I really like this free tool, but if you want to try an alternative, I suggest MagicDisc. Daemon Tools used to rule this roost, but they upset a lot of people with the bundled inclusion of spyware in version 4. I’ll stick to Virtual CloneDrive.

Oh, and if you need to convert Nero NRG images to ISO, see my tip on using IZArc2Go.

Defeat the ‘Oops. An unknown error occurred’ Message When Importing Contacts to Gmail

Lately I’ve been working on consolidating all my Contacts into Gmail. During this process I ran into this maddening error message:

Oops. An unknown error occurred while importing your contacts.

Grrr! It’s enough to make a pacifist like myself want to pummel baby penguins! Just kidding, PETA.

All I want to do is import a CSV full of contact information, and that error message drove me crazy until I figured out a workaround. Here are two possible ways that I’ve found to work around this problem:

1. Try Google Chrome

After my first dozen, error-prone attempts to import the CSV from Firefox, I decided to simply try another browser. What better browser to communicate with Gmail than Google’s own browser – Chrome!

I have no conclusive evidence to prove that this method works, other than it worked for me. Simply switching from Firefox to Chrome to import the CSV into Gmail worked the first time. It may be a bug with Gmail (or Firefox), or it may be the alignment of the stars in the heavens, but it worked for me.

If it works for anyone else, let me know in the comments.

2. Switch to the Older Gmail

If method one does not work, try this: click the Older version link at the top of your Gmail window.

Now go back to Contacts and try to import your CSV file again.

The older version of the importer worked for me without that @*%^ error message. Hopefully it will work for you, too!

Weekend Fun – Kill All Productivity with Free Tower Defense Games

If you had any thoughts of entertaining productivity this weekend, kick them to the curb with these two amazingly addictive, flash-based Tower Defense games.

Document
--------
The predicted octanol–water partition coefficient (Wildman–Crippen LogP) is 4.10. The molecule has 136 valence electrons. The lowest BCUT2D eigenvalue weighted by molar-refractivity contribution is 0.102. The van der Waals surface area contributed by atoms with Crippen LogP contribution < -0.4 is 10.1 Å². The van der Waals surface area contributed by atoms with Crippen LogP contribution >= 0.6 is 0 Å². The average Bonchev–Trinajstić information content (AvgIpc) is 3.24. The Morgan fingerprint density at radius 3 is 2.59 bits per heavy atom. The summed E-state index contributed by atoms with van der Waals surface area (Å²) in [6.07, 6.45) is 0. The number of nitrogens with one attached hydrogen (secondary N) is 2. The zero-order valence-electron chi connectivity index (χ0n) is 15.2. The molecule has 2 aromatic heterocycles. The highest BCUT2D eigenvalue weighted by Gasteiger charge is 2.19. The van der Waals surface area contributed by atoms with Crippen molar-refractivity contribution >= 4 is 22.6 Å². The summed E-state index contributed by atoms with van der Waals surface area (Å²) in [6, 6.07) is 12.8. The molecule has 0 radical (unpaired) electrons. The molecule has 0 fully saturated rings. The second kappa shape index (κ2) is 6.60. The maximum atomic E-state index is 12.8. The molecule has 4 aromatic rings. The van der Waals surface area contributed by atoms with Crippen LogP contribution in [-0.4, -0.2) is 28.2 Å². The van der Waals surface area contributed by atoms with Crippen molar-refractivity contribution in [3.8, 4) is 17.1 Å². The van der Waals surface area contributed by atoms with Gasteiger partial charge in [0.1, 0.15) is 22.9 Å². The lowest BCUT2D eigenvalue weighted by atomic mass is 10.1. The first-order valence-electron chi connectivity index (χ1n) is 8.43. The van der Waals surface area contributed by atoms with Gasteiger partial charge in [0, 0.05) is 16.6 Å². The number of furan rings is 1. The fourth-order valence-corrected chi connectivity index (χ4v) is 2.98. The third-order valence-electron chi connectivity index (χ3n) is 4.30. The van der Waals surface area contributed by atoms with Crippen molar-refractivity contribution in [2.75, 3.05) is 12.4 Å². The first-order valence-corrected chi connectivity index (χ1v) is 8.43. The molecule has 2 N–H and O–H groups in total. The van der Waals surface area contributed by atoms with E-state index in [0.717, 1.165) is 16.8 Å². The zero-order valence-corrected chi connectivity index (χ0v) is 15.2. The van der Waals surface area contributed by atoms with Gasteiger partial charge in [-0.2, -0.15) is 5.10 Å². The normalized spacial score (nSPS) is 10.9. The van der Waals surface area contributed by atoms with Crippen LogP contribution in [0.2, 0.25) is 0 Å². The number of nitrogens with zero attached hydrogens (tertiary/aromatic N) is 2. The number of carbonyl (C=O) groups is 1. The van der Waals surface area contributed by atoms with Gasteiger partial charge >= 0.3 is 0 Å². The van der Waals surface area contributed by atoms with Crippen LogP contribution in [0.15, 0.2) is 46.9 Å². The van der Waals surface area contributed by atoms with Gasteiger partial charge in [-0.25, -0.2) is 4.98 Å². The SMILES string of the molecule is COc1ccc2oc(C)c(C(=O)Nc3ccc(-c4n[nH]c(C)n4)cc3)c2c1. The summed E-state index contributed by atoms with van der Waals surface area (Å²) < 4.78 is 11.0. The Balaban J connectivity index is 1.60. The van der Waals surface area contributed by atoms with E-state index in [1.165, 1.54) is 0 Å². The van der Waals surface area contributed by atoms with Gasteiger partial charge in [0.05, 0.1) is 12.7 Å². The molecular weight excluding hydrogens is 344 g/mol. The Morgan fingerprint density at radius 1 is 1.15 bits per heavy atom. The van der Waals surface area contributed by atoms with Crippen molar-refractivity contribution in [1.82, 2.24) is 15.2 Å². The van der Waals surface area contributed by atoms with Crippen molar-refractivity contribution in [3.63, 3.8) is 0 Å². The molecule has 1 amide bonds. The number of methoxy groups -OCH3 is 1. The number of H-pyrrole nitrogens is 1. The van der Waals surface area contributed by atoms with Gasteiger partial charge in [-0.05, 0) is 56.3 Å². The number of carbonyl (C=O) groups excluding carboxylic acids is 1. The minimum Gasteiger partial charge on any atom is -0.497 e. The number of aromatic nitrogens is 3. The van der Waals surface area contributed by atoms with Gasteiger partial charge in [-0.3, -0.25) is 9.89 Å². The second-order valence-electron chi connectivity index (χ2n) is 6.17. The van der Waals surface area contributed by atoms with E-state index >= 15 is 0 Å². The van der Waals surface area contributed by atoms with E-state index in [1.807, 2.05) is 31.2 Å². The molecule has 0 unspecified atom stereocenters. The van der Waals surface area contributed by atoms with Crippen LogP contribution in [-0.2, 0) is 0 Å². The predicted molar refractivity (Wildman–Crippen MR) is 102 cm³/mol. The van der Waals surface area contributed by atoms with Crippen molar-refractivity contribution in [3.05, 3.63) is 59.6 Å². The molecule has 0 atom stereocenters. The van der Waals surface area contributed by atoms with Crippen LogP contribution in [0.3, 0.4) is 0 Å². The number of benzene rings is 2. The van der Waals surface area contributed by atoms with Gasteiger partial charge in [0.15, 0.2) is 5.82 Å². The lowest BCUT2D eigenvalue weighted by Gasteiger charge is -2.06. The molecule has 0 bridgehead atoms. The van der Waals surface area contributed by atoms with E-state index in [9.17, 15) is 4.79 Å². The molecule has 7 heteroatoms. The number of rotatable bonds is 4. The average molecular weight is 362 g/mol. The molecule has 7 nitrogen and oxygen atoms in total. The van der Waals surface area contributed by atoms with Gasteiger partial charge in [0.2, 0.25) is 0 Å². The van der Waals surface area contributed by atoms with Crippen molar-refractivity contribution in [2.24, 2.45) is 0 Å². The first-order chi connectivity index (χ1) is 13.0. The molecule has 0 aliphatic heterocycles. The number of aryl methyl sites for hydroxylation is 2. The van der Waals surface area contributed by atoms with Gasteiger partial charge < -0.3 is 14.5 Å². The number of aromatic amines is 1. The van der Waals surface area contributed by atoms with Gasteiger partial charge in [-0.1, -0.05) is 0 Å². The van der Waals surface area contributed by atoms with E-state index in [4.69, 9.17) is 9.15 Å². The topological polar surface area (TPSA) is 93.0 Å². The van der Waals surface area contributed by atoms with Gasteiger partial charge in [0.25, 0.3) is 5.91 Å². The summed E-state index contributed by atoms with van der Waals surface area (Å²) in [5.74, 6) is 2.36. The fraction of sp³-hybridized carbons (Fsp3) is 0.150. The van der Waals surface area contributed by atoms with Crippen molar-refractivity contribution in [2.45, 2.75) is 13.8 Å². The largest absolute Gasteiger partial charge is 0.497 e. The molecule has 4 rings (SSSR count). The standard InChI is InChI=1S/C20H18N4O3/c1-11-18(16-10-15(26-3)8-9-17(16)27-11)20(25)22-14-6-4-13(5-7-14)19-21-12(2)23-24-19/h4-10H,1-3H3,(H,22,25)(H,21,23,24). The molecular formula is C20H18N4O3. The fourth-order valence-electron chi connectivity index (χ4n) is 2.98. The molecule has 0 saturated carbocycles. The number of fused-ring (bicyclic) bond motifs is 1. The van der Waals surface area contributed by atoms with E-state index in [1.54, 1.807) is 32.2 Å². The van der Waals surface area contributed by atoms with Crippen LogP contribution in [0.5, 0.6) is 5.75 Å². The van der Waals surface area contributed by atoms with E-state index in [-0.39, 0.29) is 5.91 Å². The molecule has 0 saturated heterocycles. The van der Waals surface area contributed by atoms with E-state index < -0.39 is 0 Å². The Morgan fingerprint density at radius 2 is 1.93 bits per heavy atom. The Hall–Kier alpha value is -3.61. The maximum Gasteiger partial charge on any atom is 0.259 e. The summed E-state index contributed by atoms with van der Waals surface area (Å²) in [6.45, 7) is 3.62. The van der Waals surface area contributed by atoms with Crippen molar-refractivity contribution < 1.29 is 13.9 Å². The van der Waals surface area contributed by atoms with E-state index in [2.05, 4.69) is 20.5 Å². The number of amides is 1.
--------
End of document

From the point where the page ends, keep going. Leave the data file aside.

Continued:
Bloons Tower Defense 3

You’re a monkey. No, wait, you just control a bunch of monkeys. No, wait, you control a bunch of monkeys, cannons, spike shooters, frost towers, and an assortment of other wacky tools in a desperate attempt to pop balloons (or bloons). Lots of them. MILLIONS of them.

There are eight different tracks and three difficulty levels. Can you survive to round 50? If you do, you can continue on in free-play mode until you run out of lives.

I made it to round 61 in this screenshot, but got it handed to me soon after that.

One word of warning – beware the MOAB (Massive Ornery Air Blimp).

Play Bloons Tower Defense 3. Crave more? Try your hand at the previous version 1 and 2.

Desktop Tower Defense

DTD is without a doubt one of the most addicting free games ever created. You’ve probably heard of it by now. Perhaps you’ve even played it once, twice, or 500 times. Play it again. Just one more time….

All you have to do is build a maze to prevent the creeps from making it to the other side. Much easier said than done, I assure you, especially in Hard Mode.

Have fun killing your productivity this weekend!

Play Desktop Tower Defense

An Introduction to Podcasting with Blogger and iTunes

Podcasting is the practice of distributing media files online for subscribers to view. Since it is Internet-based, it is similar to simply posting on a website. Many podcasts are distributed as episodic content – such as weekly radio or television shows.

This brief tutorial is focused toward people who have never created an audio podcast before. I put it together for an electronic music class that I teach, and thought it could be of use here on TipsFor.us.

Required Tools

Software

  • Digital Audio Workstation Software

If you’re only recording speech with little or no music, you likely won’t need software like this. Something like Audacity will suffice. For more complicated editing and mixing, you’re going to need digital audio workstation (DAW) software.